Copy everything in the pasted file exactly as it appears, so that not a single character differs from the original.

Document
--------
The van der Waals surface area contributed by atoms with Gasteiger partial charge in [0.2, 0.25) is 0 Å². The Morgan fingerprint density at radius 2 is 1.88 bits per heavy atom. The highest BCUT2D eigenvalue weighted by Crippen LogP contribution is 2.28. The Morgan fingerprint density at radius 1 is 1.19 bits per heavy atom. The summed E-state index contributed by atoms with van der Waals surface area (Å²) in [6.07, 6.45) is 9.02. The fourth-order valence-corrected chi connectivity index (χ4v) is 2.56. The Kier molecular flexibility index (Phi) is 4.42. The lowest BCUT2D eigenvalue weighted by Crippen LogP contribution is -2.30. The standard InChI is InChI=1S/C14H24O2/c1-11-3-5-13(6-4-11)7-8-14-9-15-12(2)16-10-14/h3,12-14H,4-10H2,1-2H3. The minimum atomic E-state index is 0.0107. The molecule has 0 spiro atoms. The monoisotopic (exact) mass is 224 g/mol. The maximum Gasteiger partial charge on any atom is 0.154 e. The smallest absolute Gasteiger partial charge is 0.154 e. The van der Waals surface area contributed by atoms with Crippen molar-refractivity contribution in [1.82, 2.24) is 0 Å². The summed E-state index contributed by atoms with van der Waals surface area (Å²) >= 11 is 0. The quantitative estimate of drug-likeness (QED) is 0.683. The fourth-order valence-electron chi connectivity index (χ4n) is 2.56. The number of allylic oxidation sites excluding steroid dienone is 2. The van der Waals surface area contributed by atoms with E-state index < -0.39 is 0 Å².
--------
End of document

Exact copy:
The van der Waals surface area contributed by atoms with Gasteiger partial charge in [0.2, 0.25) is 0 Å². The Morgan fingerprint density at radius 2 is 1.88 bits per heavy atom. The highest BCUT2D eigenvalue weighted by Crippen LogP contribution is 2.28. The Morgan fingerprint density at radius 1 is 1.19 bits per heavy atom. The summed E-state index contributed by atoms with van der Waals surface area (Å²) in [6.07, 6.45) is 9.02. The fourth-order valence-corrected chi connectivity index (χ4v) is 2.56. The Kier molecular flexibility index (Phi) is 4.42. The lowest BCUT2D eigenvalue weighted by Crippen LogP contribution is -2.30. The standard InChI is InChI=1S/C14H24O2/c1-11-3-5-13(6-4-11)7-8-14-9-15-12(2)16-10-14/h3,12-14H,4-10H2,1-2H3. The minimum atomic E-state index is 0.0107. The molecule has 0 spiro atoms. The monoisotopic (exact) mass is 224 g/mol. The maximum Gasteiger partial charge on any atom is 0.154 e. The smallest absolute Gasteiger partial charge is 0.154 e. The van der Waals surface area contributed by atoms with Crippen molar-refractivity contribution in [1.82, 2.24) is 0 Å². The summed E-state index contributed by atoms with van der Waals surface area (Å²) >= 11 is 0. The quantitative estimate of drug-likeness (QED) is 0.683. The fourth-order valence-electron chi connectivity index (χ4n) is 2.56. The number of allylic oxidation sites excluding steroid dienone is 2. The van der Waals surface area contributed by atoms with E-state index < -0.39 is 0 Å².